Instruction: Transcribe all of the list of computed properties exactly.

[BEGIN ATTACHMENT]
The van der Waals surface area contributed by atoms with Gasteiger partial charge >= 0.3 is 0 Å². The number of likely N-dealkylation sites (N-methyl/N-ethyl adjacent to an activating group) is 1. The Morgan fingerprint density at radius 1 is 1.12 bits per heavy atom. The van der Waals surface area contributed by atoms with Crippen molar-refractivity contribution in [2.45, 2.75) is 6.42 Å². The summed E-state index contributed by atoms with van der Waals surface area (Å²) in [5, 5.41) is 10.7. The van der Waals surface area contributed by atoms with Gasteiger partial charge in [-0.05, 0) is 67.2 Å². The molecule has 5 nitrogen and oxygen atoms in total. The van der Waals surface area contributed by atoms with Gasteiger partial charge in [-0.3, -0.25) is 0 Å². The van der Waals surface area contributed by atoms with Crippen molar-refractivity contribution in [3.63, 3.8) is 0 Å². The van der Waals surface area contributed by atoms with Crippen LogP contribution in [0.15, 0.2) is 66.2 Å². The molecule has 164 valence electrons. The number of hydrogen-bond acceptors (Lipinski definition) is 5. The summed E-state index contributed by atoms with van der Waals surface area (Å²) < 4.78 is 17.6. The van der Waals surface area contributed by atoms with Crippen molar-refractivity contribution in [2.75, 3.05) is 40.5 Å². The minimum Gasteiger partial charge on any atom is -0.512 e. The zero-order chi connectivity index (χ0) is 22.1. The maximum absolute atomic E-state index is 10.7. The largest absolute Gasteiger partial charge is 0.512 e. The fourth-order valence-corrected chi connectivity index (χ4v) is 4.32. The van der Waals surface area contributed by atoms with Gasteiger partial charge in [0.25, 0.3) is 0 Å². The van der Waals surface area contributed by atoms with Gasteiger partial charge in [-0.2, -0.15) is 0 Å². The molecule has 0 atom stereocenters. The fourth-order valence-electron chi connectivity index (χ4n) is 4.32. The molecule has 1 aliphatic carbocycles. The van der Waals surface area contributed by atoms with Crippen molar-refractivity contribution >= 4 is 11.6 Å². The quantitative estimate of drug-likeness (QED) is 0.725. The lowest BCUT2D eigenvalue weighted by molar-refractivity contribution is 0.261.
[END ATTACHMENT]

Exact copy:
The van der Waals surface area contributed by atoms with Gasteiger partial charge >= 0.3 is 0 Å². The number of likely N-dealkylation sites (N-methyl/N-ethyl adjacent to an activating group) is 1. The Morgan fingerprint density at radius 1 is 1.12 bits per heavy atom. The van der Waals surface area contributed by atoms with Crippen molar-refractivity contribution in [2.45, 2.75) is 6.42 Å². The summed E-state index contributed by atoms with van der Waals surface area (Å²) in [5, 5.41) is 10.7. The van der Waals surface area contributed by atoms with Gasteiger partial charge in [-0.05, 0) is 67.2 Å². The molecule has 5 nitrogen and oxygen atoms in total. The van der Waals surface area contributed by atoms with Gasteiger partial charge in [-0.3, -0.25) is 0 Å². The van der Waals surface area contributed by atoms with Crippen molar-refractivity contribution in [3.63, 3.8) is 0 Å². The van der Waals surface area contributed by atoms with Crippen LogP contribution in [0.15, 0.2) is 66.2 Å². The molecule has 164 valence electrons. The number of hydrogen-bond acceptors (Lipinski definition) is 5. The summed E-state index contributed by atoms with van der Waals surface area (Å²) < 4.78 is 17.6. The van der Waals surface area contributed by atoms with Crippen molar-refractivity contribution in [2.75, 3.05) is 40.5 Å². The minimum Gasteiger partial charge on any atom is -0.512 e. The zero-order chi connectivity index (χ0) is 22.1. The maximum absolute atomic E-state index is 10.7. The largest absolute Gasteiger partial charge is 0.512 e. The fourth-order valence-corrected chi connectivity index (χ4v) is 4.32. The van der Waals surface area contributed by atoms with Gasteiger partial charge in [0.25, 0.3) is 0 Å². The van der Waals surface area contributed by atoms with Gasteiger partial charge in [-0.2, -0.15) is 0 Å². The molecule has 0 atom stereocenters. The fourth-order valence-electron chi connectivity index (χ4n) is 4.32. The molecule has 1 aliphatic carbocycles. The van der Waals surface area contributed by atoms with Crippen molar-refractivity contribution >= 4 is 11.6 Å². The quantitative estimate of drug-likeness (QED) is 0.725. The lowest BCUT2D eigenvalue weighted by molar-refractivity contribution is 0.261.